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  • Chronic hepatitis C virus (HCV) infection causes ongoing liver injury that leads to serious complications in the long-term
  • Many people with HCV have other health conditions that, in theory, increase their chances of developing severe COVID-19
  • A study found that people with HCV and COVID-19 were at increased risk for hospitalization but not death

Exposure to hepatitis C (HCV) can lead to this virus infecting the liver. Chronic HCV infection causes persistent inflammation within the liver that slowly degrades this vital organ. If HCV is undiagnosed and untreated, the liver becomes chronically inflamed. In turn, chronic inflammation causes healthy liver cells to be replaced with useless scar tissue in a process called fibrosis. As the amount of scar tissue accumulates, the liver becomes less able to function and complications ensue, including severe fatigue, internal bleeding, serious abdominal infections, kidney injury and liver failure. The presence of scar tissue within the liver also increases the risk for liver cancer.

Chronic HCV infection can be cured in many people with only eight consecutive weeks of treatment. Many treatments for HCV are available in Canada and other high-income countries and are usually taken once daily.

Some people with chronic HCV infection can have co-existing health conditions, including the following:

  • higher-than-normal blood pressure
  • cardiovascular disease
  • diabetes
  • obesity

Hepatitis C and COVID-19

A virus called SARS-CoV-2 can cause an illness called coronavirus disease-2019 (COVID-19).

In general, studies in people without HCV have found that the presence of the previously mentioned health conditions (among others) can increase the risk for severe manifestations of COVID-19.

Doctors in Pittsburgh and other cities in the U.S. cooperated in a study where they investigated the risk for hospitalization and death in people with and without HCV infection, all of whom had been diagnosed with COVID-19.

The doctors found that people with HCV infection were significantly more likely to be hospitalized once they developed COVID-19 compared to people without HCV who developed COVID-19. However, people with HCV who also had COVID-19 were not at increased risk for being admitted to an intensive care unit (ICU) or dying once hospitalized.

Study details

Researchers used a large database that collected health-related information on U.S. veterans. The researchers selected participants who did not have HIV or hepatitis B virus (HBV). They matched data from 975 people who had active HCV infection with data from 975 other people who did not have HCV infection. All 1,950 people in the study were diagnosed with SARS-CoV-2 infection and subsequently COVID-19. Each person with HCV was compared to another person without HCV of the same gender and of similar age, race and body mass index (BMI). Each pair of people who were compared had similar levels/diagnoses of the following:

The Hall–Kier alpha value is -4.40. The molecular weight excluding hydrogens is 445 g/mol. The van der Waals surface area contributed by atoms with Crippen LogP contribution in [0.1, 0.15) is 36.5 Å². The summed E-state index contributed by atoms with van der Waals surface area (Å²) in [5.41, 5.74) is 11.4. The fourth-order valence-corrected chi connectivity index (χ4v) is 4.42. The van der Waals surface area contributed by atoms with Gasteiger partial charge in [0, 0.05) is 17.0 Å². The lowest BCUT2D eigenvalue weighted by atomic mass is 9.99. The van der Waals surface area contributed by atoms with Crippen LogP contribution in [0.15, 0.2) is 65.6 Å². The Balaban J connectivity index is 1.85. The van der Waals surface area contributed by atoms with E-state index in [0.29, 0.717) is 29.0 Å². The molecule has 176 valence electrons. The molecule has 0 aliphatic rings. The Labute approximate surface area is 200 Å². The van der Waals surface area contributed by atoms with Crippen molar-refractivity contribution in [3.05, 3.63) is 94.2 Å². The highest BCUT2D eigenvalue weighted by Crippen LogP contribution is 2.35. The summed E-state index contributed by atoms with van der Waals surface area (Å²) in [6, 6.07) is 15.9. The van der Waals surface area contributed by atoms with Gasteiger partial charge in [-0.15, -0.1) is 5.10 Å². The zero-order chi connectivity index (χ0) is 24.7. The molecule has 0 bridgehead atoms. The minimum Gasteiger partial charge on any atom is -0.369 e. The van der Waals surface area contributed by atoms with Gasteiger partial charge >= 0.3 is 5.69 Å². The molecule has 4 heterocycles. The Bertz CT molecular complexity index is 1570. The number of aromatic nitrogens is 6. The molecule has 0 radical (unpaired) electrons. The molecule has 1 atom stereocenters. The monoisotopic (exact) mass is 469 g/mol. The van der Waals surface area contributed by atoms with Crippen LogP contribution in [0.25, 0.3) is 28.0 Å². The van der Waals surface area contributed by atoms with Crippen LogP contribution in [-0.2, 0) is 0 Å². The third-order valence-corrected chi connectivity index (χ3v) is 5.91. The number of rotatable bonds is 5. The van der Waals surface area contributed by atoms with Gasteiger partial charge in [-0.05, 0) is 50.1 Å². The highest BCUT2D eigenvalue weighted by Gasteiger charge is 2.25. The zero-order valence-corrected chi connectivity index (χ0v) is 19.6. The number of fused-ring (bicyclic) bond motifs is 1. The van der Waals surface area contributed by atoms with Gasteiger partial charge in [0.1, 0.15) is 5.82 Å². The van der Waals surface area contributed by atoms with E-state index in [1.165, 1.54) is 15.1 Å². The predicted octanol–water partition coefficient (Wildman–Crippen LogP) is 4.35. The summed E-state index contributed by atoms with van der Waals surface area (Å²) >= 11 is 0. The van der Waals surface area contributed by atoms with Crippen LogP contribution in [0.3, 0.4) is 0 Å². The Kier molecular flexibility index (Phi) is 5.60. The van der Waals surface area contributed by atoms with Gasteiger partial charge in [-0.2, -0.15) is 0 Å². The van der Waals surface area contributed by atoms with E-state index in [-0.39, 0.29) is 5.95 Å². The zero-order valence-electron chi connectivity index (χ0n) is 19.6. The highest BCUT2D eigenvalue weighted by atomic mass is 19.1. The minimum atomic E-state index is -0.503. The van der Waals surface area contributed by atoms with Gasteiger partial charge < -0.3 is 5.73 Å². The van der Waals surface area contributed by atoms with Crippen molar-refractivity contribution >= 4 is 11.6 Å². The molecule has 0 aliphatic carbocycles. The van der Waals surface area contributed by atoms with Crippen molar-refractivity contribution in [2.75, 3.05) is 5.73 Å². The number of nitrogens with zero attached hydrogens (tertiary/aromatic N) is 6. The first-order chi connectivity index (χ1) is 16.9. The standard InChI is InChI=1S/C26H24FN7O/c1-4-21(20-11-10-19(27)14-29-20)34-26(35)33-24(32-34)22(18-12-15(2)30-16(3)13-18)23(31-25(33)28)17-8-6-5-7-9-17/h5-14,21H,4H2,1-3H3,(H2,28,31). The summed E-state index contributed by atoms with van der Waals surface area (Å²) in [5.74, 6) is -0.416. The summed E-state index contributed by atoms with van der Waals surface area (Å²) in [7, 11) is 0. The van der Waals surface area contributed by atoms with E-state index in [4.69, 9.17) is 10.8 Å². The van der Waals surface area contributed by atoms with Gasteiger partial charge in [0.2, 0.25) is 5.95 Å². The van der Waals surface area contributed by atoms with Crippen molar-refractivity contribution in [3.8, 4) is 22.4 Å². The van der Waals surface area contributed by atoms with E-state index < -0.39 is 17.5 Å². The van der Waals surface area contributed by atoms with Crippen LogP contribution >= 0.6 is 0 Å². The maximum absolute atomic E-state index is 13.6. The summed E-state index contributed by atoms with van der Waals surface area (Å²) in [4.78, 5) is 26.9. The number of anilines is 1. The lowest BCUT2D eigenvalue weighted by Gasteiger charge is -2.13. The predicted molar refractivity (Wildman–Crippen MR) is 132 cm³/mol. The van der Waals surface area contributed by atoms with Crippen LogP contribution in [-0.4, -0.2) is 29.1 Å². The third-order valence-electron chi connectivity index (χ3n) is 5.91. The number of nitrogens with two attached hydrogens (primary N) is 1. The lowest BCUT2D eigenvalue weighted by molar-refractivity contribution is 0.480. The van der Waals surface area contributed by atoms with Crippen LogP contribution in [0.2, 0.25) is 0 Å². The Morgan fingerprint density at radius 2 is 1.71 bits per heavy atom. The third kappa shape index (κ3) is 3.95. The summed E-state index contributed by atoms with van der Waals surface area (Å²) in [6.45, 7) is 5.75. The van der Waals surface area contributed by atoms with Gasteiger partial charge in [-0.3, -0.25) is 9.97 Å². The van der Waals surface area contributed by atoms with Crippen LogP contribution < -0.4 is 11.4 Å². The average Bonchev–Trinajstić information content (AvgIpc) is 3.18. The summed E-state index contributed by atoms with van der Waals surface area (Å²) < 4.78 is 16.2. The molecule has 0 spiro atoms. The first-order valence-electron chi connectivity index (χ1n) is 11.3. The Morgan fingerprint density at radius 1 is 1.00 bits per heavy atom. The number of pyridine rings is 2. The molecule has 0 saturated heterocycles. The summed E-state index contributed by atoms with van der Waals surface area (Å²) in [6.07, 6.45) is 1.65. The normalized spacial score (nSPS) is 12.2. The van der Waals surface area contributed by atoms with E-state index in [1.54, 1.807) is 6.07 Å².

• alcohol use
  • higher-than-normal blood pressure
  • cancer
  • cardiovascular disease
  • diabetes
  • smoking

Researchers also took into account the degree of liver injury and scaring of this organ from different causes – HCV infection, excessive alcohol consumption and so on.

SARS-CoV-2 infection was diagnosed by PCR (polymerase chain reaction) testing.


People with HCV infection were significantly more likely (8%) to have moderate-to-severe liver injury compared to HCV-negative people (1%).


People who had HCV and COVID-19 were more likely to be hospitalized (24%) than people without HCV who also had COVID-19 (18%). Among hospitalized people, rates of admission to the ICU were similar regardless of HCV status.

Factors such as age, race and gender did not affect the risk of hospitalization. However, among all people with mild-to-moderate liver injury, those who also had HCV infection were twice as likely to be hospitalized compared to people without HCV. Furthermore, among people with extensive scarring of the liver, those who also had HCV were 16-fold more likely to be hospitalized compared to people without HCV.


The proportion of people who died was similar among people with HCV (6.6%) and people without HCV (6.5%).

According to the researchers, “a very small proportion of persons in our study received the antiviral drug remdesivir, systemic corticosteroids or both agents. The number of [deaths] among those receiving those agents was too small to make meaningful comparisons of their effect on mortality.”

Bear in mind

The present study was observational in its design and its conclusions cannot be definitive. However, it investigates the impact of COVID-19 on hospitalization and survival of people with HCV. It had a control group—people without HCV who were demographically similar—so this is a key strength, as clear comparisons could be made. This study is therefore useful and important. Hopefully it will stimulate other research teams to conduct similar analyses to confirm the present study’s findings.

The study underscores the impact of HCV infection and liver injury on the risk of hospitalization in people who develop COVID-19.

Health systems and clinics need to intensify their outreach and connection with vulnerable populations with HCV so that care and treatment can be offered and cure of HCV can be achieved.

—Sean R. Hosein


COVID-19 resources

Hepatitis C: An In-Depth Guide – CATIE

Understanding Cirrhosis of the Liver: First steps for the newly diagnosed – CATIE, Canadian Association of Hepatology Nurses (CAHN)


Butt AA, Yan P, Chotani RA, et al. Mortality is not increased in SARS-CoV-2 infected persons with hepatitis C virus infection. Liver International. 2021; in press.